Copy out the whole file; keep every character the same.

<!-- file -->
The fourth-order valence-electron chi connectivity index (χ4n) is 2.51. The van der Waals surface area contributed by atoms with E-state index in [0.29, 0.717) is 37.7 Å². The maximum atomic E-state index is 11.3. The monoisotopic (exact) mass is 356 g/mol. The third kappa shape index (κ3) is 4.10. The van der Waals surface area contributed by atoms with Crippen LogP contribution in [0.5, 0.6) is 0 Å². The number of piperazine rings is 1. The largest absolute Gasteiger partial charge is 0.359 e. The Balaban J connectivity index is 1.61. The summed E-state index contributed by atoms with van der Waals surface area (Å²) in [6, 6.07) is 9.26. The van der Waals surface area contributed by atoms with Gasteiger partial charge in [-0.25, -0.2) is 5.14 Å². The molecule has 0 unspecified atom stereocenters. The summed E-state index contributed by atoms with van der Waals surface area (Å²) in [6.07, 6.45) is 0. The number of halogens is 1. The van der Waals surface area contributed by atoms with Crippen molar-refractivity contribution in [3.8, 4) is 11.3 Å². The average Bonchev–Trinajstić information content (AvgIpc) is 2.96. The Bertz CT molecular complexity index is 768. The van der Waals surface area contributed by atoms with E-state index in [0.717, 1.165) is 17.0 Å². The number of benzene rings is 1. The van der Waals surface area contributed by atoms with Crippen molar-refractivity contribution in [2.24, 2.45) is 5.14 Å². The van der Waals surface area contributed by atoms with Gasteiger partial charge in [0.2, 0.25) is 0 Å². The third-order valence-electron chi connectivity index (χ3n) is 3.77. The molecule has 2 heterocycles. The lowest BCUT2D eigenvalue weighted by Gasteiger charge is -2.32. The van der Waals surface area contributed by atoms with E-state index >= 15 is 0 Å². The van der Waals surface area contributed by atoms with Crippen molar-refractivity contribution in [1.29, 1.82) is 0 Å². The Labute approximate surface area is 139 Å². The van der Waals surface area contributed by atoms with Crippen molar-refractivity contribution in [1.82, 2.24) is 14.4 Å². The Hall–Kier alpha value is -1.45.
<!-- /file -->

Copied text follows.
The fourth-order valence-electron chi connectivity index (χ4n) is 2.51. The van der Waals surface area contributed by atoms with E-state index in [0.29, 0.717) is 37.7 Å². The maximum atomic E-state index is 11.3. The monoisotopic (exact) mass is 356 g/mol. The third kappa shape index (κ3) is 4.10. The van der Waals surface area contributed by atoms with Crippen LogP contribution in [0.5, 0.6) is 0 Å². The number of piperazine rings is 1. The largest absolute Gasteiger partial charge is 0.359 e. The Balaban J connectivity index is 1.61. The summed E-state index contributed by atoms with van der Waals surface area (Å²) in [6, 6.07) is 9.26. The van der Waals surface area contributed by atoms with Gasteiger partial charge in [-0.25, -0.2) is 5.14 Å². The molecule has 0 unspecified atom stereocenters. The summed E-state index contributed by atoms with van der Waals surface area (Å²) in [6.07, 6.45) is 0. The number of halogens is 1. The van der Waals surface area contributed by atoms with Crippen molar-refractivity contribution in [3.8, 4) is 11.3 Å². The average Bonchev–Trinajstić information content (AvgIpc) is 2.96. The Bertz CT molecular complexity index is 768. The van der Waals surface area contributed by atoms with E-state index in [0.717, 1.165) is 17.0 Å². The number of benzene rings is 1. The van der Waals surface area contributed by atoms with Crippen molar-refractivity contribution in [2.24, 2.45) is 5.14 Å². The van der Waals surface area contributed by atoms with Gasteiger partial charge in [0.2, 0.25) is 0 Å². The third-order valence-electron chi connectivity index (χ3n) is 3.77. The molecule has 2 heterocycles. The lowest BCUT2D eigenvalue weighted by Gasteiger charge is -2.32. The van der Waals surface area contributed by atoms with E-state index >= 15 is 0 Å². The van der Waals surface area contributed by atoms with Crippen molar-refractivity contribution in [1.29, 1.82) is 0 Å². The Labute approximate surface area is 139 Å². The van der Waals surface area contributed by atoms with Crippen molar-refractivity contribution in [1.82, 2.24) is 14.4 Å². The Hall–Kier alpha value is -1.45.